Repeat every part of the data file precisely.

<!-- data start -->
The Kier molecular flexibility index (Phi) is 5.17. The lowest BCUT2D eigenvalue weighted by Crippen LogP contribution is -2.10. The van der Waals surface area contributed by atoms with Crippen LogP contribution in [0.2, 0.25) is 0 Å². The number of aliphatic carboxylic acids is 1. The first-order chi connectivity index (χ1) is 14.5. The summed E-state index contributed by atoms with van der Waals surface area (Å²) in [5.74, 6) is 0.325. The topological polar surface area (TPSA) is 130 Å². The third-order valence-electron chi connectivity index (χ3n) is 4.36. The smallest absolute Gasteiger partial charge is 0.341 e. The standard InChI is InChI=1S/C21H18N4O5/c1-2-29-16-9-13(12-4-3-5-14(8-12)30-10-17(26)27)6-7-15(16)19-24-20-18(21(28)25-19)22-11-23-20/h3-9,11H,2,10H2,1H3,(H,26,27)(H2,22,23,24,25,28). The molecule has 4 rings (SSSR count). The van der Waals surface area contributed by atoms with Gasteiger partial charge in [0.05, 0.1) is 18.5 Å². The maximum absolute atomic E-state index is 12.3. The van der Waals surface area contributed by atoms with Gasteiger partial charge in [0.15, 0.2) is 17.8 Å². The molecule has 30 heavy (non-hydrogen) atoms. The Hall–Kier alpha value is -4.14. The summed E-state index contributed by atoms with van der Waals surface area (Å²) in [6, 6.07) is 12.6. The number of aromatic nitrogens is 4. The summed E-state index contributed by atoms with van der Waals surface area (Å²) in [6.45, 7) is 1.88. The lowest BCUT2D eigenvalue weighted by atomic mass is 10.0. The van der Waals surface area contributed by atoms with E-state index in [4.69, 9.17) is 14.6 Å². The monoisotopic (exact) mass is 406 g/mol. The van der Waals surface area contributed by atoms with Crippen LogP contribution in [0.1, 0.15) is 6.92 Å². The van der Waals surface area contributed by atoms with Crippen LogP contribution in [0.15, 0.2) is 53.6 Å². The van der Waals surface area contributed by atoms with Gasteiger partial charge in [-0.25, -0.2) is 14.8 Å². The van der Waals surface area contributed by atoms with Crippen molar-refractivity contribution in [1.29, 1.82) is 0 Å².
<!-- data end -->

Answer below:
The Kier molecular flexibility index (Phi) is 5.17. The lowest BCUT2D eigenvalue weighted by Crippen LogP contribution is -2.10. The van der Waals surface area contributed by atoms with Crippen LogP contribution in [0.2, 0.25) is 0 Å². The number of aliphatic carboxylic acids is 1. The first-order chi connectivity index (χ1) is 14.5. The summed E-state index contributed by atoms with van der Waals surface area (Å²) in [5.74, 6) is 0.325. The topological polar surface area (TPSA) is 130 Å². The third-order valence-electron chi connectivity index (χ3n) is 4.36. The smallest absolute Gasteiger partial charge is 0.341 e. The standard InChI is InChI=1S/C21H18N4O5/c1-2-29-16-9-13(12-4-3-5-14(8-12)30-10-17(26)27)6-7-15(16)19-24-20-18(21(28)25-19)22-11-23-20/h3-9,11H,2,10H2,1H3,(H,26,27)(H2,22,23,24,25,28). The molecule has 4 rings (SSSR count). The van der Waals surface area contributed by atoms with Gasteiger partial charge in [0.05, 0.1) is 18.5 Å². The maximum absolute atomic E-state index is 12.3. The van der Waals surface area contributed by atoms with Gasteiger partial charge in [0.15, 0.2) is 17.8 Å². The molecule has 30 heavy (non-hydrogen) atoms. The Hall–Kier alpha value is -4.14. The summed E-state index contributed by atoms with van der Waals surface area (Å²) in [6, 6.07) is 12.6. The number of aromatic nitrogens is 4. The summed E-state index contributed by atoms with van der Waals surface area (Å²) in [6.45, 7) is 1.88. The lowest BCUT2D eigenvalue weighted by atomic mass is 10.0. The van der Waals surface area contributed by atoms with E-state index in [4.69, 9.17) is 14.6 Å². The monoisotopic (exact) mass is 406 g/mol. The van der Waals surface area contributed by atoms with Crippen LogP contribution in [0.1, 0.15) is 6.92 Å². The van der Waals surface area contributed by atoms with Crippen LogP contribution in [0.15, 0.2) is 53.6 Å². The van der Waals surface area contributed by atoms with Gasteiger partial charge in [-0.25, -0.2) is 14.8 Å². The van der Waals surface area contributed by atoms with Crippen molar-refractivity contribution in [1.29, 1.82) is 0 Å².